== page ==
The Lions are banking on cornerbacks Jeff Okudah and Jerry Jacobs returning from serious injuries, and then hitting another level. Okudah was the third overall pick two years ago, and Jacobs was one of the top undrafted rookies last season. After a career season, Amani Oruwariye is entering the final year of his rookie deal. He had six interceptions in 2021. Oruwariye took steps forward in Year 3 and is a young leader in that youth-infused room. Ifatu Melifonwu could be a key piece to this puzzle. The third-round pick impressed down the stretch after missing most of the season with a quad injury. Melifonwu’s length and unique athleticism have the Lions thinking they might have their matchup piece of the future.
It’s also hard to get a feel for what could happen at inside cornerback outside of AJ Parker. Jacobs didn’t see much work inside. Melifonwu spent most of his playing time through his limited first season on the outside too. Parker started seven games and held down the nickelback spot more times than not. Will Harris is another candidate to see looks there, bouncing between safety and cornerback in his “cafety” role.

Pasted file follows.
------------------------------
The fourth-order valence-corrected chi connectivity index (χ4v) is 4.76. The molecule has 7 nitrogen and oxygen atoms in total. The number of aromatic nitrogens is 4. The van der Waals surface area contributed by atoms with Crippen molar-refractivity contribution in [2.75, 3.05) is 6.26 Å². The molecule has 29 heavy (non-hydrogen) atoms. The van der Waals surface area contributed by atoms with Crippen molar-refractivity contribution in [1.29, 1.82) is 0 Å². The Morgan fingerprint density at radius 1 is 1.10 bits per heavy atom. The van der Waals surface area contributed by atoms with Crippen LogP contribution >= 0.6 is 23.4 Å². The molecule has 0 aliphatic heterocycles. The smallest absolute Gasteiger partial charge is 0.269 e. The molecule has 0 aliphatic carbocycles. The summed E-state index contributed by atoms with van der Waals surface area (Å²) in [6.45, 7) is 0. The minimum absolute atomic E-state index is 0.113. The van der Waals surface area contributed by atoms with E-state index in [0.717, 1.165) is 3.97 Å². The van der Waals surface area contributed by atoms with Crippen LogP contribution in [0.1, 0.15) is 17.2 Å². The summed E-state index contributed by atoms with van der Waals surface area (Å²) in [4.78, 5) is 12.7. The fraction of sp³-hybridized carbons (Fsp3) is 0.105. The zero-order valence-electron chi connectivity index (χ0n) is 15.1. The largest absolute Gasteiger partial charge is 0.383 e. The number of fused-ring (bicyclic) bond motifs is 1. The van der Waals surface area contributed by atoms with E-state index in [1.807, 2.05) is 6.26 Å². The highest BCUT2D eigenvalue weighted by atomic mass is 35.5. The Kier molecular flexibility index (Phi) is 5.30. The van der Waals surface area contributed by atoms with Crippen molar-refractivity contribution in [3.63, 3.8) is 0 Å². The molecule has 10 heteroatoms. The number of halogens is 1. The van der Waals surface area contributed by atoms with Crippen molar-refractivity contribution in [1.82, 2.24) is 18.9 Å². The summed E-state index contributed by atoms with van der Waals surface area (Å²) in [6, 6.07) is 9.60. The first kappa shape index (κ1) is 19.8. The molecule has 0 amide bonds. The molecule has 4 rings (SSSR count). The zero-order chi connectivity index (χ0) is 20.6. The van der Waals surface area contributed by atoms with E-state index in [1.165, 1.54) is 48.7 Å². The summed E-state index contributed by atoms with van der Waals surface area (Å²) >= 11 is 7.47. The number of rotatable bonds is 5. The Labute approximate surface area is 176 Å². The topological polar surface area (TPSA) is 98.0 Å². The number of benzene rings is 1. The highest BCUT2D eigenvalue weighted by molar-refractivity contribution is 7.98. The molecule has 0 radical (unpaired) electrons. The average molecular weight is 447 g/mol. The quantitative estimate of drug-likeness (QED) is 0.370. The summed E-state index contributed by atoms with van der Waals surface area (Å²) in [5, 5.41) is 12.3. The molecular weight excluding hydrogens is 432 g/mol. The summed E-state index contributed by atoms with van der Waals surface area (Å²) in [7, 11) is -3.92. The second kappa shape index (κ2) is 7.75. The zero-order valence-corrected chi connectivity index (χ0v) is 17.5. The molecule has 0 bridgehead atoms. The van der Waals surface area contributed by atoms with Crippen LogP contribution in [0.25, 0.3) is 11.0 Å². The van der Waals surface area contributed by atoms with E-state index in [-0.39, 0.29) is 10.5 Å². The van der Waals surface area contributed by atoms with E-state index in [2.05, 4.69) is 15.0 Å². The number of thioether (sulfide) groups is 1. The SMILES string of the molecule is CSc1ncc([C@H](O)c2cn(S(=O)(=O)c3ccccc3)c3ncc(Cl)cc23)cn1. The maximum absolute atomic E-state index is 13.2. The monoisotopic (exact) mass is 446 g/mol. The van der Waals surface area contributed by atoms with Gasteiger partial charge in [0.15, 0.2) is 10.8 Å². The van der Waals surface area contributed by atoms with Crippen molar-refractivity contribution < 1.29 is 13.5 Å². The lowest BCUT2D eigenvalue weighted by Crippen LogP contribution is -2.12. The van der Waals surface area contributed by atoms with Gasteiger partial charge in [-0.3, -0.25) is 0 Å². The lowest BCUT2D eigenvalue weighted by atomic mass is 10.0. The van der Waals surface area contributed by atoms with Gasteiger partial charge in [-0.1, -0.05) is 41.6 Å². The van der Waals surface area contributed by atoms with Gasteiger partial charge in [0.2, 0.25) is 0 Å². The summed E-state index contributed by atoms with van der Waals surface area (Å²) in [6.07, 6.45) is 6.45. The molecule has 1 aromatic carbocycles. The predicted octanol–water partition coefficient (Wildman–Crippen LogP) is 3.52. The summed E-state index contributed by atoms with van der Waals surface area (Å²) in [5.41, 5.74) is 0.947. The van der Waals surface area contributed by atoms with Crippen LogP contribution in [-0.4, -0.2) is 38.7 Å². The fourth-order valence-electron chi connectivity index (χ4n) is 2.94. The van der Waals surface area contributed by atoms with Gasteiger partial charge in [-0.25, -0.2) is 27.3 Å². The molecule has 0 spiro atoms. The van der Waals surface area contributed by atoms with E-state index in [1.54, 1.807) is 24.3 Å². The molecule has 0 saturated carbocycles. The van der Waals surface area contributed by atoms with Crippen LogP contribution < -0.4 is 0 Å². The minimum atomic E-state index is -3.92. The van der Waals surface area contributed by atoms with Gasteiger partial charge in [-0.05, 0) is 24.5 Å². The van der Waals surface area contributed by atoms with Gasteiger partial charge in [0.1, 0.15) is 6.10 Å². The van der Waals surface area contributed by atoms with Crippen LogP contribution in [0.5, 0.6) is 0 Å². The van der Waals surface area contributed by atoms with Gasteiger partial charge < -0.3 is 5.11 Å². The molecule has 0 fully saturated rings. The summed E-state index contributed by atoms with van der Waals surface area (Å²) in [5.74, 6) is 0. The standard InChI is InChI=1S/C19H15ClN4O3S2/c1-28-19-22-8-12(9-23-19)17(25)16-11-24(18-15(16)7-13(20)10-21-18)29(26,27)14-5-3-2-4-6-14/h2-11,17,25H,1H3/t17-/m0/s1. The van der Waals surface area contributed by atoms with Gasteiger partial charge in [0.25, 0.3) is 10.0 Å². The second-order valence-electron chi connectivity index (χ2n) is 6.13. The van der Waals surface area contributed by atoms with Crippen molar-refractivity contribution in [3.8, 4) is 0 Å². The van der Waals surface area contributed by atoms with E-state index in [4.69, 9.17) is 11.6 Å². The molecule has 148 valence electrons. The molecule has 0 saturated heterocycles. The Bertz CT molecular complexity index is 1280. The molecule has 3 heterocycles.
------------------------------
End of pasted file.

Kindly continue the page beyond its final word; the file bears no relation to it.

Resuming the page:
It’s easy to see why some analysts are thinking cornerback at the top of the draft from the outside looking in, with all of those questions, though.
CB1 is between Ahmad “Sauce” Gardner and Derek Stingley, and those are the only two in the mix that early in the order. Gardner is a lengthy shutdown cornerback that didn’t get thrown at much. The three-year starter never allowed a touchdown in coverage. That’s ridiculous. Stingley has struggled to stay available through the past couple of seasons. But his freshman campaign has been hard to forget because he looked like the next big cornerback prospect. Pro Football Focus remains ultra-high on Stingley, ranking the LSU cornerback second among all players.